The Russian Defence Minister, General Pavel Grachev, on a visit here at the end of last week, hammered home the message that Russia was conscious of its interests in this former Soviet Central Asian republic. The former Soviet army unit, undermined by draft dodging, is to be brought back up to strength while air defence systems, removed while the Islamic Democratic opposition was in power, are to be put back in place.
'We cannot allow a global conflict to start from Tajikistan,' Gen Grachev said in the presence of the army officers and President Imomali Rakhmanov, who has been calling on Moscow for help for weeks.
For Grigory Diomin, commander of the division's tank regiment, the message is clear. 'Now we know what our job is. The 201st is a forward position for Russia in Tajikistan.' The 34-year-old officer, promoted to colonel by Gen Grachev for his tank operations during the civil war here, warned that 'we will use our guns to seize control if there are any border violations' by elements from Afghanistan.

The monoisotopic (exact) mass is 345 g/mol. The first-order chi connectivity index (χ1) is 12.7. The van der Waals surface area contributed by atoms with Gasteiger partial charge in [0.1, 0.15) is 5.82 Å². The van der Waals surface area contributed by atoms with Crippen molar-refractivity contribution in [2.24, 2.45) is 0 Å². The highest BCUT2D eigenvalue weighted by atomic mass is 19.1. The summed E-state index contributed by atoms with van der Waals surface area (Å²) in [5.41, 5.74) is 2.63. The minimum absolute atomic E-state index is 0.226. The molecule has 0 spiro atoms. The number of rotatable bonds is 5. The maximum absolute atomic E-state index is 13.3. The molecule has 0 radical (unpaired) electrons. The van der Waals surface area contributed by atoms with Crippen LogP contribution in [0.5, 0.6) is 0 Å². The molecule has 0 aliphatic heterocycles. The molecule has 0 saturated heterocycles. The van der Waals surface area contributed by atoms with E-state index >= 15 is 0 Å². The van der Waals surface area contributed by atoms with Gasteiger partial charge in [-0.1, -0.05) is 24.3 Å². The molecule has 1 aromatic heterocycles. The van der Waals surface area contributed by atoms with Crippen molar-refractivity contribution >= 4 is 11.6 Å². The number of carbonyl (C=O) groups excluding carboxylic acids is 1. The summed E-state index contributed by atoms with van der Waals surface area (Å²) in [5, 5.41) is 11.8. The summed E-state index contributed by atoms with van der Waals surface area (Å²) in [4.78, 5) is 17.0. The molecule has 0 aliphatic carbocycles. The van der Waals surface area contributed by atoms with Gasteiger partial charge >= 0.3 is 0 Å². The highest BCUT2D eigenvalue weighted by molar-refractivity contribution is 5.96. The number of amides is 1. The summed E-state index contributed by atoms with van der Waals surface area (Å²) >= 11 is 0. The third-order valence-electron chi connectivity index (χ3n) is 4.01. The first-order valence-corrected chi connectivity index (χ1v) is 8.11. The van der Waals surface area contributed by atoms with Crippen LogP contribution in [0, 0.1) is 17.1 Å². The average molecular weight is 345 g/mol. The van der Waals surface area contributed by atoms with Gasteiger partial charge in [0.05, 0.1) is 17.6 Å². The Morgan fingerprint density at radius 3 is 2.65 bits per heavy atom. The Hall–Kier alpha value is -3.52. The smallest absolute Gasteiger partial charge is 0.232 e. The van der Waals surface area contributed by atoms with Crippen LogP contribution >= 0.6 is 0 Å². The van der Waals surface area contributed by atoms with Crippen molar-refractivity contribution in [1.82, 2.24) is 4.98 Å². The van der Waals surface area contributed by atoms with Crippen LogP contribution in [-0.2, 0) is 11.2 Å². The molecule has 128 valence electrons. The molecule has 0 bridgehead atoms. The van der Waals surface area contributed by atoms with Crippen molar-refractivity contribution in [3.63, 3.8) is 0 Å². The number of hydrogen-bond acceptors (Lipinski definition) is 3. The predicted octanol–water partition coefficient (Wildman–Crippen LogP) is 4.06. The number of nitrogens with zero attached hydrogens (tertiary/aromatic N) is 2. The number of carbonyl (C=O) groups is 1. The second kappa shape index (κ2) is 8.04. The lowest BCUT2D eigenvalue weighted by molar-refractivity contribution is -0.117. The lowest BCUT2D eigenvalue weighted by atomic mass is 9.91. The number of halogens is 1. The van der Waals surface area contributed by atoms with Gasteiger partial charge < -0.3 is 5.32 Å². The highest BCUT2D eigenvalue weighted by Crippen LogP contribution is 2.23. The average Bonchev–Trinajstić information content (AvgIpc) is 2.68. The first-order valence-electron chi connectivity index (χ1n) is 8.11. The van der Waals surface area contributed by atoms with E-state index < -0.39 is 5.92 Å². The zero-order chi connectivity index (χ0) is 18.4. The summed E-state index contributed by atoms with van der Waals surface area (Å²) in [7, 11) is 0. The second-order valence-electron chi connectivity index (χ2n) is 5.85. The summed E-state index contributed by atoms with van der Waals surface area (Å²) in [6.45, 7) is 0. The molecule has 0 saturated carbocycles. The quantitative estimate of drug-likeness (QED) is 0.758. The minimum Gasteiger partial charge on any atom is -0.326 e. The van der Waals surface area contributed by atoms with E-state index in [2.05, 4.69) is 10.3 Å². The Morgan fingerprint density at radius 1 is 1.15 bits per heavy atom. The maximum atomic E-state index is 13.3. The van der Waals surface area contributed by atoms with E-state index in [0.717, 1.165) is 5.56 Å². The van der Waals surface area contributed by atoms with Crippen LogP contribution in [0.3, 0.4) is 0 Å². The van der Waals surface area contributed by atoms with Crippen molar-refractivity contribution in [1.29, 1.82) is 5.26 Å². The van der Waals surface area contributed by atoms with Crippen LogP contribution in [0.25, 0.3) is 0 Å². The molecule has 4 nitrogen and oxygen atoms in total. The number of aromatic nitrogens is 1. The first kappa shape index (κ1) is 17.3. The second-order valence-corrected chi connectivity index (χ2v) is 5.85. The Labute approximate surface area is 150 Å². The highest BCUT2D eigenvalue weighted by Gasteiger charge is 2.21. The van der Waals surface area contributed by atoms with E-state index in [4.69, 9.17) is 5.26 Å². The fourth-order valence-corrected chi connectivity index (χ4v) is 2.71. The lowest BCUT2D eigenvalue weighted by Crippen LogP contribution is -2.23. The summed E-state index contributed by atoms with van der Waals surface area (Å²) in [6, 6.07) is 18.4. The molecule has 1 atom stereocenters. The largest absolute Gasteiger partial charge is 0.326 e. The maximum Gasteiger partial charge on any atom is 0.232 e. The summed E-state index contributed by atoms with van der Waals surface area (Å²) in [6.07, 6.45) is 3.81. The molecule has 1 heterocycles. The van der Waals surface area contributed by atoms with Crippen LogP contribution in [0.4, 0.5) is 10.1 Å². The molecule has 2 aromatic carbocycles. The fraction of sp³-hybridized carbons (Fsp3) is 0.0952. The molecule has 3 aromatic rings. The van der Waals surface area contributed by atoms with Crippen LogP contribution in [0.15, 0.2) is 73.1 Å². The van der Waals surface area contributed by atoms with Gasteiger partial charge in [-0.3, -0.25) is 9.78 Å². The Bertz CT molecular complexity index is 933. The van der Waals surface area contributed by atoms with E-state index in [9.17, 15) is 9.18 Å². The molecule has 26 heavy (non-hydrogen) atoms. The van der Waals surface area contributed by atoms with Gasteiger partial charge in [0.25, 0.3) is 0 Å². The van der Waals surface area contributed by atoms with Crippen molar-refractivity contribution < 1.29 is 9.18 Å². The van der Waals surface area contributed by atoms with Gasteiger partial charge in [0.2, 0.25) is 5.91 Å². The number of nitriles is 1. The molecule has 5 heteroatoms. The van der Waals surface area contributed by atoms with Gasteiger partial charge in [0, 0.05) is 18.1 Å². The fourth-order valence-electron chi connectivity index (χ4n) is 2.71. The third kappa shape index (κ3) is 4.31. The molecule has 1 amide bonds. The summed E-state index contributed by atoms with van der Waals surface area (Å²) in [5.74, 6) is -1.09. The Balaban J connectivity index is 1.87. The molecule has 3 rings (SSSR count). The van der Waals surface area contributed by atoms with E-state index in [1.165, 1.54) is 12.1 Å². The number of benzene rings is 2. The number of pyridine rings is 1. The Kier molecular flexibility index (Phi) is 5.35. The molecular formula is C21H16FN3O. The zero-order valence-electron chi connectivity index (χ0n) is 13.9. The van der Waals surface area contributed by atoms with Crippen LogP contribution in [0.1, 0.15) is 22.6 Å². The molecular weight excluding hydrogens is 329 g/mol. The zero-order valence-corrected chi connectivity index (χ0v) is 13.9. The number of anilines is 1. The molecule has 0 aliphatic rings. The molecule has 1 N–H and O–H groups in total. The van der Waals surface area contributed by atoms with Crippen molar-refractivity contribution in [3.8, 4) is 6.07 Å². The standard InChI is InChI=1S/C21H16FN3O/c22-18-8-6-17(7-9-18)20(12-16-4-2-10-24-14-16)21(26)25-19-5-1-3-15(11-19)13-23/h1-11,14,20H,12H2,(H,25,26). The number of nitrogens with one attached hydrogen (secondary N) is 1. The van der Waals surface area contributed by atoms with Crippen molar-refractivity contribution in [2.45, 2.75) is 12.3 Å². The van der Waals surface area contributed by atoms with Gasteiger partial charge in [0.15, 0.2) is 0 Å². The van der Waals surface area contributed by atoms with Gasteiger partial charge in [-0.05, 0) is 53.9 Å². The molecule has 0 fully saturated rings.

Russia fears that Tajik Muslims who fled to Afghanistan may, with help of Afghan warlords, be planning attacks across the border.
After three months of bitter fighting, the nationalist troops of the Popular Front of Sangak Safarov control most of the country except for the Garm region in the north-east, which bars access to the Pamir mountains where the remnants of the Islamic-Democratic opposition are in hiding.